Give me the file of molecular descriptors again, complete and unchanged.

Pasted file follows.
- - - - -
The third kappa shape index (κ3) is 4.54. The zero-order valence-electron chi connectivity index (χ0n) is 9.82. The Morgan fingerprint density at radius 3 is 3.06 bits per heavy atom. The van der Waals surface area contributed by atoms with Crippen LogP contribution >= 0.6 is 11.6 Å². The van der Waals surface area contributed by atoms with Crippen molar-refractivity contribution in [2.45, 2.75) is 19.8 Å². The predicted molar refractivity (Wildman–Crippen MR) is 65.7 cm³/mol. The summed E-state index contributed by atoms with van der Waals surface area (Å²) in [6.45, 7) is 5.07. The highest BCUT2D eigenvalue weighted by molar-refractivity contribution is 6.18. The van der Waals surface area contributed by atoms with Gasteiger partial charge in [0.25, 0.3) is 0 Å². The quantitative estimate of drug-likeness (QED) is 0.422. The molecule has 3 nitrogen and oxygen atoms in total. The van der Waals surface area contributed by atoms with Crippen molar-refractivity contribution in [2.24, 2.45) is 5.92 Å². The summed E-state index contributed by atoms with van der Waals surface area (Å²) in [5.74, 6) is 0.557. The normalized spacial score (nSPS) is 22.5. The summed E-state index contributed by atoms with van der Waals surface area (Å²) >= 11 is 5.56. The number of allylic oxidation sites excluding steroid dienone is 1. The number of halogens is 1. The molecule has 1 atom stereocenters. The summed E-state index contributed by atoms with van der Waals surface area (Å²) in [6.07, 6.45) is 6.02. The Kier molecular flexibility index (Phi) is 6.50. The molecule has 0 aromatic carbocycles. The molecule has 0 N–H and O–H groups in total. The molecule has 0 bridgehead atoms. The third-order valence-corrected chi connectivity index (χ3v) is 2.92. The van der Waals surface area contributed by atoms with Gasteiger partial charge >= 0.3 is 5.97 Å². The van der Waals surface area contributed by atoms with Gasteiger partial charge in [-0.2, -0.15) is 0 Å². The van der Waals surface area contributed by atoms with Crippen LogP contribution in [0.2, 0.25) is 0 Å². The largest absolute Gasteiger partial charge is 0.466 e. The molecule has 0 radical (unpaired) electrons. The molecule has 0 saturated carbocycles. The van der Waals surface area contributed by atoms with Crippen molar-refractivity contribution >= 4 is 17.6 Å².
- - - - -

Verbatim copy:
The third kappa shape index (κ3) is 4.54. The zero-order valence-electron chi connectivity index (χ0n) is 9.82. The Morgan fingerprint density at radius 3 is 3.06 bits per heavy atom. The van der Waals surface area contributed by atoms with Crippen LogP contribution >= 0.6 is 11.6 Å². The van der Waals surface area contributed by atoms with Crippen molar-refractivity contribution in [2.45, 2.75) is 19.8 Å². The predicted molar refractivity (Wildman–Crippen MR) is 65.7 cm³/mol. The summed E-state index contributed by atoms with van der Waals surface area (Å²) in [6.45, 7) is 5.07. The highest BCUT2D eigenvalue weighted by molar-refractivity contribution is 6.18. The van der Waals surface area contributed by atoms with Gasteiger partial charge in [0.25, 0.3) is 0 Å². The quantitative estimate of drug-likeness (QED) is 0.422. The molecule has 3 nitrogen and oxygen atoms in total. The van der Waals surface area contributed by atoms with Crippen molar-refractivity contribution in [2.24, 2.45) is 5.92 Å². The summed E-state index contributed by atoms with van der Waals surface area (Å²) in [5.74, 6) is 0.557. The normalized spacial score (nSPS) is 22.5. The summed E-state index contributed by atoms with van der Waals surface area (Å²) >= 11 is 5.56. The number of allylic oxidation sites excluding steroid dienone is 1. The number of halogens is 1. The molecule has 1 atom stereocenters. The summed E-state index contributed by atoms with van der Waals surface area (Å²) in [6.07, 6.45) is 6.02. The Kier molecular flexibility index (Phi) is 6.50. The molecule has 0 aromatic carbocycles. The molecule has 0 N–H and O–H groups in total. The molecule has 0 bridgehead atoms. The third-order valence-corrected chi connectivity index (χ3v) is 2.92. The van der Waals surface area contributed by atoms with Gasteiger partial charge >= 0.3 is 5.97 Å². The van der Waals surface area contributed by atoms with Gasteiger partial charge in [-0.2, -0.15) is 0 Å². The van der Waals surface area contributed by atoms with Crippen LogP contribution in [0.2, 0.25) is 0 Å². The largest absolute Gasteiger partial charge is 0.466 e. The molecule has 0 radical (unpaired) electrons. The molecule has 0 saturated carbocycles. The van der Waals surface area contributed by atoms with Crippen molar-refractivity contribution >= 4 is 17.6 Å².